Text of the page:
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ancient annual annum appointed Assistant Masters attend Bishop boarders boarding-houses called Cambridge chapel CHAPTER charge Charter-house Christ's Hospital Church classes Classical Colet College Company Dean Division Earl elected emoluments England English Eton Eton College examination Exhibitions fagging fees Fifth Form Foundationers Founder four French funds German Governing Body Governors Greek guineas Hall Harrow Harrow School Head Master Henry History honour instruction John John Colet King King's Latin learned London Lord Lower School M.A. Rev Mathematical Merchant Taylors Modern Languages monitorial system number of boys Oxford paid Paul's School Praepostors present prizes Provost Public Schools pupils Queen Queen's Scholars received Rugby Rugby School Scholarships Schoolmaster Science Scole Shrewsbury Shrewsbury School Sixth Form Statutes stipend taught tenable Thomas tion Trustees tutor University Upper School Usher verse Warden week Westminster Westminster School William William of Wykeham Winchester Winchester College
Page 265 - The web of our life is of a mingled yarn, good and ill together : our virtues would be proud if our faults whipped them not; and our crimes would despair if they were not cherished by our virtues.
Page 294 - GOING TO THE WARS Tell me not, Sweet, I am unkind That from the nunnery Of thy chaste breast and quiet mind, To war and arms I fly. True, a new mistress now I chase, The first foe in the field; And with a stronger faith embrace A sword, a horse, a shield. Yet this inconstancy is such As you too shall adore; I could not love thee, dear, so much, Loved I not honour more.
Page 296 - The first sense of sorrow I ever knew was upon the death of my father, at which time I was not quite five years of age; but was rather amazed at what all the house meant, than possessed with a real understanding why nobody was willing to play with me.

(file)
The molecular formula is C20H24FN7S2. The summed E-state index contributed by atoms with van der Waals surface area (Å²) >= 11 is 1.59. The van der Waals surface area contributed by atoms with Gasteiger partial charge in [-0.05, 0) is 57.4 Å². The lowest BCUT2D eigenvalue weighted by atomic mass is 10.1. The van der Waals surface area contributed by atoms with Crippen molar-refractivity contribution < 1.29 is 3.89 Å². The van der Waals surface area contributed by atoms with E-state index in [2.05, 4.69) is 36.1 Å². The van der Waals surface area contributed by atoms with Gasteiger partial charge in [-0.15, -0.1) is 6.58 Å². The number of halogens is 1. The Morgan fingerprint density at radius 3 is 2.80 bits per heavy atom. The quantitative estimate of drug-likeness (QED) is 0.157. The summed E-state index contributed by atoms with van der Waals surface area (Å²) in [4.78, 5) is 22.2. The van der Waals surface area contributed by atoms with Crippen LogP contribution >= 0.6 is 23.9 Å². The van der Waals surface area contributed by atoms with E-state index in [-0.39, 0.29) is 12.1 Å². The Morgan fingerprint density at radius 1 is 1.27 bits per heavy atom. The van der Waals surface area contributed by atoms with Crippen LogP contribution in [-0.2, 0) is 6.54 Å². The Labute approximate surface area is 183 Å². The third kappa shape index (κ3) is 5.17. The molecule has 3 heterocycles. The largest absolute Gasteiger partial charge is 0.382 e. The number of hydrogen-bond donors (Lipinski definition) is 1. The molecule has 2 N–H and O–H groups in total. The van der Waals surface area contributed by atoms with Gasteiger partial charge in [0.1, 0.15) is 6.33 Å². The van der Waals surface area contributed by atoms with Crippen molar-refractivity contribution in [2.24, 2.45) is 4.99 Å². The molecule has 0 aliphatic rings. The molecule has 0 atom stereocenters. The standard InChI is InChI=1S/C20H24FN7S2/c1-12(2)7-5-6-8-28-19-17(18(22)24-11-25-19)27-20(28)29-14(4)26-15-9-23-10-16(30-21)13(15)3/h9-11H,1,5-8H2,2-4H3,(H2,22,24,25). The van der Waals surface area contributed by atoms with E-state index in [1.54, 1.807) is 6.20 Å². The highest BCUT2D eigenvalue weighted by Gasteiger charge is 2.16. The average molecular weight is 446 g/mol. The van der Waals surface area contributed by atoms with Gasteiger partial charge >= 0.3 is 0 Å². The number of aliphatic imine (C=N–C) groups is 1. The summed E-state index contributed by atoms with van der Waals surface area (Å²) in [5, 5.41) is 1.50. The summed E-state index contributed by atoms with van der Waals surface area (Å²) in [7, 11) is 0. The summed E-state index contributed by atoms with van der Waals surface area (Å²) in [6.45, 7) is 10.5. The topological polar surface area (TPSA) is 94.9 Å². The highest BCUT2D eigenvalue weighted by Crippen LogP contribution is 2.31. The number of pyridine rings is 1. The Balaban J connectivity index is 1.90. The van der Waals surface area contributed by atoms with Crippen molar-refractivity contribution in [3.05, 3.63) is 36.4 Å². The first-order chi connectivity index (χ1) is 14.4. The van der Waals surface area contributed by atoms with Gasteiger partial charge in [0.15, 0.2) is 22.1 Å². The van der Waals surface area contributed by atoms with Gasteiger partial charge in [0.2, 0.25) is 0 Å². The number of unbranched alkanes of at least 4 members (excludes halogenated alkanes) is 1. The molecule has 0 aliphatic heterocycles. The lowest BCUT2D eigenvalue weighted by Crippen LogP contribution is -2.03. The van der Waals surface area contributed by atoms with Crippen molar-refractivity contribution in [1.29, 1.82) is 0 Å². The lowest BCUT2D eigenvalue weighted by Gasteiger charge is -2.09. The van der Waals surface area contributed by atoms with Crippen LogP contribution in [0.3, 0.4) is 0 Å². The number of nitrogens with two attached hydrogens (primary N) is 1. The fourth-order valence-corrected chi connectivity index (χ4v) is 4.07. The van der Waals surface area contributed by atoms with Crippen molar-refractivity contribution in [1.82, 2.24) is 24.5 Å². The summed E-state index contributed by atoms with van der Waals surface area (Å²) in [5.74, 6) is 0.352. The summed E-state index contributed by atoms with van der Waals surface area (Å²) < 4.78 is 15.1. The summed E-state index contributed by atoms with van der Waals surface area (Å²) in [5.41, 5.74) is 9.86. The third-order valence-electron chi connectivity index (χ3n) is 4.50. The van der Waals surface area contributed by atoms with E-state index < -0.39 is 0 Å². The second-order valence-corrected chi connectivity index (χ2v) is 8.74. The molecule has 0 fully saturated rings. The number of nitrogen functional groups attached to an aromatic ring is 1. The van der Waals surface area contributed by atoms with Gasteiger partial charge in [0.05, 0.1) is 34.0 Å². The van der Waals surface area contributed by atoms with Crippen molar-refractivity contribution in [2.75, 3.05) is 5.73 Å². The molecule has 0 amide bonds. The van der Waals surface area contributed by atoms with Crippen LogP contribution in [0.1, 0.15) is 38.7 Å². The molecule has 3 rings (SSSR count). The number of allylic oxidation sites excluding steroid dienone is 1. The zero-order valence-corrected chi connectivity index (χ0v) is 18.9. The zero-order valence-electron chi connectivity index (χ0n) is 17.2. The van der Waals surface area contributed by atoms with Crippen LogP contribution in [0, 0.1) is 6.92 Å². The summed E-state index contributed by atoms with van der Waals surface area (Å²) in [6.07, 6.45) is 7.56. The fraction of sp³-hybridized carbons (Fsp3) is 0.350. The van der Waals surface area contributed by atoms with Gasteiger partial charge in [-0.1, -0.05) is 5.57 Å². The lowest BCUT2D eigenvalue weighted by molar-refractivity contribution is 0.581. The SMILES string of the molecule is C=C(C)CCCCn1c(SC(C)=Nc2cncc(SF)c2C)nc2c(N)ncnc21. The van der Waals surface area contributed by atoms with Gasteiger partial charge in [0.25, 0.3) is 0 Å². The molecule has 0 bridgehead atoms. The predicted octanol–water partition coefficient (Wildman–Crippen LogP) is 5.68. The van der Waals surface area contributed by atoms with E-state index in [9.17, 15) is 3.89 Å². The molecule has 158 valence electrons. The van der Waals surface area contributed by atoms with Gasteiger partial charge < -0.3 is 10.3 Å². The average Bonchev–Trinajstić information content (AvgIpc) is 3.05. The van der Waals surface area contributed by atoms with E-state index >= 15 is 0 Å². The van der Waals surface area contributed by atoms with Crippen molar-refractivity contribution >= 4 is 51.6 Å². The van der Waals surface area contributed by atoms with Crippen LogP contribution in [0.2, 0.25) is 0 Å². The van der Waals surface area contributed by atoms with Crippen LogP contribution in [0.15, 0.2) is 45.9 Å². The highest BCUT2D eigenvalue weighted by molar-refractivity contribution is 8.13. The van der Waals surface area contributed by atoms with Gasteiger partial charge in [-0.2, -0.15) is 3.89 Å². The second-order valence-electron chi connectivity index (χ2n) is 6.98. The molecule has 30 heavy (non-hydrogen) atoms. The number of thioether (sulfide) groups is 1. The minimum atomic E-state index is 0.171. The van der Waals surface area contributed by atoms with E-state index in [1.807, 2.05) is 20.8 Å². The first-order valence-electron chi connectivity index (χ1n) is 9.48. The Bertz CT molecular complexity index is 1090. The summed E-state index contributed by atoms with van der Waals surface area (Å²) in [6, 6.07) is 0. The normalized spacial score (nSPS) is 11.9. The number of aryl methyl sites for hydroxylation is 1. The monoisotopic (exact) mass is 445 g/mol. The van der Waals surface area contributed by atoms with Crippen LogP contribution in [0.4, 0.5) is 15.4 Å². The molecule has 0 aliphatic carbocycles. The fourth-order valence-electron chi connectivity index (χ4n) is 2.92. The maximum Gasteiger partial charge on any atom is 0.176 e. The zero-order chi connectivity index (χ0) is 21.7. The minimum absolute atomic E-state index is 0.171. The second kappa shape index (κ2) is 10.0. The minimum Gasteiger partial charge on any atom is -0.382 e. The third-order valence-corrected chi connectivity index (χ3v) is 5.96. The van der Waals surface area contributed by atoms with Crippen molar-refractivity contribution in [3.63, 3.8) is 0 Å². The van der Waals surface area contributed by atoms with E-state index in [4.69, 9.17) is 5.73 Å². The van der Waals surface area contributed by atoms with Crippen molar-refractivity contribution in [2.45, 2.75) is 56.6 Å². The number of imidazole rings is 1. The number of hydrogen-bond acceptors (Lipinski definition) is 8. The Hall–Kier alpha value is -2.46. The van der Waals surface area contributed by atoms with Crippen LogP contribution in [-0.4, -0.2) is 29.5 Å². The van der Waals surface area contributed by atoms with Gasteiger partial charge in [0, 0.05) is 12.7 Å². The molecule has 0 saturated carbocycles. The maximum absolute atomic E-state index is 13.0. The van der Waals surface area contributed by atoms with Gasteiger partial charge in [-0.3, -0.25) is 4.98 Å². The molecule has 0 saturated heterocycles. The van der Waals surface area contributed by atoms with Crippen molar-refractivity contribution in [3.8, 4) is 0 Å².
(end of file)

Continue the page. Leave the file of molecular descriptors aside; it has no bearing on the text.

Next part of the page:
Page 250 - ... supposes he is as well able to bombast out a blank verse as the best of you; and being an absolute Johannes factotum, is in his own conceit the only Shake-scene in a country.
Page 473 - He* early moulded my taste to the preference of Demosthenes to Cicero, of Homer and Theocritus to Virgil, and again of Virgil to Ovid. He habituated me to compare Lucretius, (in such extracts as I then read) Terence, and above all the chaster poems of Catullus, not only with the Roman poets of the...
Page 293 - Stone walls do not a prison make, Nor iron bars a cage ; Minds innocent and quiet take That for a hermitage. If I have freedom in my love, And in my soul am free, Angels alone that soar above Enjoy such liberty.
Page 522 - The volumes before us show a vast amount of diligence ; but with Webster it is diligence in combination with fancifulness, — with Worcester in combination with good sense and judgment. Worcester's is the soberer and safer book, and may be pronounced the best existing English Lexicon.
Page 474 - Augustan era: and on grounds of plain sense and universal logic to see and assert the superiority of the former in the truth and nativeness, both of their thoughts and diction.
Page 522 - The superiority of this justly-famed Lexicon is retained over all others by the fulness of its quotations, the including in the vocabulary proper names, the distinguishing whether the derivative is classical or otherwise, the exactness of the references to the original authors, and in the price. '' Every page bears the impress of industry and care.